The defined pension fund quandary – securing the future in unsecure times
As the world of pension provisions shifts from unfunded social security to privately-funded schemes, future retirees are faced with a variety of pension plans.
Deciding when and how much to pay in is important whatever the choice they make. However, until now research has failed to account for the potential effect of the unstable economic climate on the performance of pension funds, liquidity risks, potential delays, and the possible irregularity with which payments may be made. A new model has been devised that will help people minimise the cost of contributing to their pension fund and keep the value of the fund as close to the original forecast as possible.
Private pension funds currently break down into two main categories, which differ in terms of potential risk and benefit – defined contribution schemes or defined benefit plans. In the former case, financial risk is covered by affiliates and the potential returns depend upon the performance of the assets invested, which usually comprise a combination of stocks and bonds. This is the more commonly-taken option as it provides a greater level of insurance. In the latter case, the company sponsoring the pension plan covers any potential risks and performance is independent of the returns generated by assets. In this case, it is especially important for the company carrying the weight of the fund to time contributions correctly.
The defined benefit plan litmus test
The two private options have one main point in common – the time in advance at which payments are made. In short, the longer-standing contributions are, the higher the potential gain. However, it is the defined benefit plan that has generated the most research interest, not to mention from the companies who support their employees’ pension plan in the first place.
The harsh reality is that fluctuations in the markets are bound to have an effect on such plans, thereby making it especially important that contributions are paid in at carefully judged times to ensure that the mathematical reserve set up at the beginning is sufficient to cover any possible liabilities. It is here where research up until now has failed to address these two key variables – the timing of contributions and market volatility.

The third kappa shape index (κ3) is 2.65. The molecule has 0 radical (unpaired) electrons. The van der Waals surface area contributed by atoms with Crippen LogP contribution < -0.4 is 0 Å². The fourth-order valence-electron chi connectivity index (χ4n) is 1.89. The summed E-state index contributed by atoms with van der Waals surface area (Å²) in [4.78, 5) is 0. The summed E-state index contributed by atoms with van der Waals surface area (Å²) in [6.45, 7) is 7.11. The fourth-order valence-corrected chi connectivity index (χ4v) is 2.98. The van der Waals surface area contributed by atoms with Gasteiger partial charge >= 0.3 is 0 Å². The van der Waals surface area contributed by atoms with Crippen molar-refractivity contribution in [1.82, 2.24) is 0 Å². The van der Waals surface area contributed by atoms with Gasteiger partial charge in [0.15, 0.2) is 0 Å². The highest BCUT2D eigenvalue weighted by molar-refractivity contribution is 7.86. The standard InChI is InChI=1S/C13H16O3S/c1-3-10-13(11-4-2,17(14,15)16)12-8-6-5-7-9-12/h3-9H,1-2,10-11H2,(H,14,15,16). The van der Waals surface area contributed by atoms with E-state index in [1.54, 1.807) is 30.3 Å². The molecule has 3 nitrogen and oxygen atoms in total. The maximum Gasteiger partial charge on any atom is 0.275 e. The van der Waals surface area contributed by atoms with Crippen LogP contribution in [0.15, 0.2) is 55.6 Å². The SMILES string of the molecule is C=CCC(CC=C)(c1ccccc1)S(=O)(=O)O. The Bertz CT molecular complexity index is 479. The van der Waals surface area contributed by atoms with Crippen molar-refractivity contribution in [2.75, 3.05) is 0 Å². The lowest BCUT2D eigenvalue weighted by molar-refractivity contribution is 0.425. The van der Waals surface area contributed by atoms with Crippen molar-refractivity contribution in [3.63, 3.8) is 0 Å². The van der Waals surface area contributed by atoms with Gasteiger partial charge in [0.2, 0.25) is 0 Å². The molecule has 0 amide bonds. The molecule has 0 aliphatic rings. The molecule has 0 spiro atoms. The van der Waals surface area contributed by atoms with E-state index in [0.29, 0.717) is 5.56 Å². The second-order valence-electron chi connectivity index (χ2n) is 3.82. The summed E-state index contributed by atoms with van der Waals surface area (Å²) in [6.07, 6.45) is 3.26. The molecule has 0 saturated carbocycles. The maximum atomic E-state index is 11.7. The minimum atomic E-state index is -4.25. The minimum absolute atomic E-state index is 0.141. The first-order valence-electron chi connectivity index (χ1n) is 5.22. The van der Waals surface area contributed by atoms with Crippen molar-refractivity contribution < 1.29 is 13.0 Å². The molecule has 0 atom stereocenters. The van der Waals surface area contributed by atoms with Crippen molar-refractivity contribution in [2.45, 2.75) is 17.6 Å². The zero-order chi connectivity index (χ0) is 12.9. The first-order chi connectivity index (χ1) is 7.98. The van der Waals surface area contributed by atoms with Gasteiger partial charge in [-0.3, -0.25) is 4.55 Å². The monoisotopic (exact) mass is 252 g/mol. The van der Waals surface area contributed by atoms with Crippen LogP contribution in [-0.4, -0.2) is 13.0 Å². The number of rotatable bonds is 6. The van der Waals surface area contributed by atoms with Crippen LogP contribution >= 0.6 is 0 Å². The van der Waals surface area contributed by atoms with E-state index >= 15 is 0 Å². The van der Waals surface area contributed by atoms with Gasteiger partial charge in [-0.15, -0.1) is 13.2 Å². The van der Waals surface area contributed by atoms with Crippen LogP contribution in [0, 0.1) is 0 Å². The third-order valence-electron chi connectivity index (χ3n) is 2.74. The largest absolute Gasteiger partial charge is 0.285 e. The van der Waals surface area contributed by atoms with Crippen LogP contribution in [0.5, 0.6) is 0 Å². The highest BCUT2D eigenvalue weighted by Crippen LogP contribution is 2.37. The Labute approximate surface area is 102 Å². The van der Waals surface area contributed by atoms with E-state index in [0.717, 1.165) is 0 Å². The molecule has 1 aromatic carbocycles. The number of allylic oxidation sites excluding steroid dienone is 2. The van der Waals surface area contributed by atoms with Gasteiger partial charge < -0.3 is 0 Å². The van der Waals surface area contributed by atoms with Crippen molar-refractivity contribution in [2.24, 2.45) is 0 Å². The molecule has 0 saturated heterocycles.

Impulsive but controlled investment
Analysis thus far of the defined benefit plan has been based upon the assumption that payments are made on a continuous basis and/or at regular intervals. In a context of total economic stability devoid of change, this would make perfect sense, which cannot be said to be the case today. In addition, no account has been made for the transaction costs inherent in such plans.
The reality (especially in today’s economic climate) is that fluctuating economic cycles make it particularly important that the sponsoring company picks and chooses the right moment. In addition, it has to make contributions in order to offset increased charges relating to the retirement of employees and limit deviations of fund assets from the initial mathematical reserve. Therefore, the timing and amounts paid in depend on the performance of the combination of bonds and stocks, the respective proportion of which is laid out in the management mandate that formalises the link between the sponsor company and the pension fund. It is therefore paramount that timing and all associated variables be weighed up before investments are made.
A model in anticipation of change
A recently-devised mathematical model incorporates several key factors into the equation, namely: the existence of fluctuating economic cycles, transaction costs, illiquidity risk (where the decision to buy or sell affects the market price of stocks), potential time delays between the contribution call and the effective purchase of assets, and the probability of impulse.
The key of this proposed model is in the best possible interest of both the sponsoring company and the future retiree who will at some point draw his or her private pension – to minimise the cost of contributions to fund, keep the market value of the pension plan as close to the original forecast as possible, and benefit from the most profitable plan possible upon retirement. Market frictions are a reality, as are the costs involved in setting up and supplanting a pension plan, so the need is as great as ever to propose to sponsoring companies a model that will support them in optimising the timing and size of the contributions it will pay into a defined benefit pension plan.
This article draws inspiration from the paper Impulse control of pension fund contributions in a regime switching economy, written by Donatien Hainaut and published in The European Journal of Operational Research 239, 2014.
Donatien Hainaut is an Associate Professor of Finance and Accounting at ESC Rennes School of Business, France. His research interests include Quantitative Finance, Risk Management, Pricing of Financial and Insurance Derivatives, and Asset Liability Management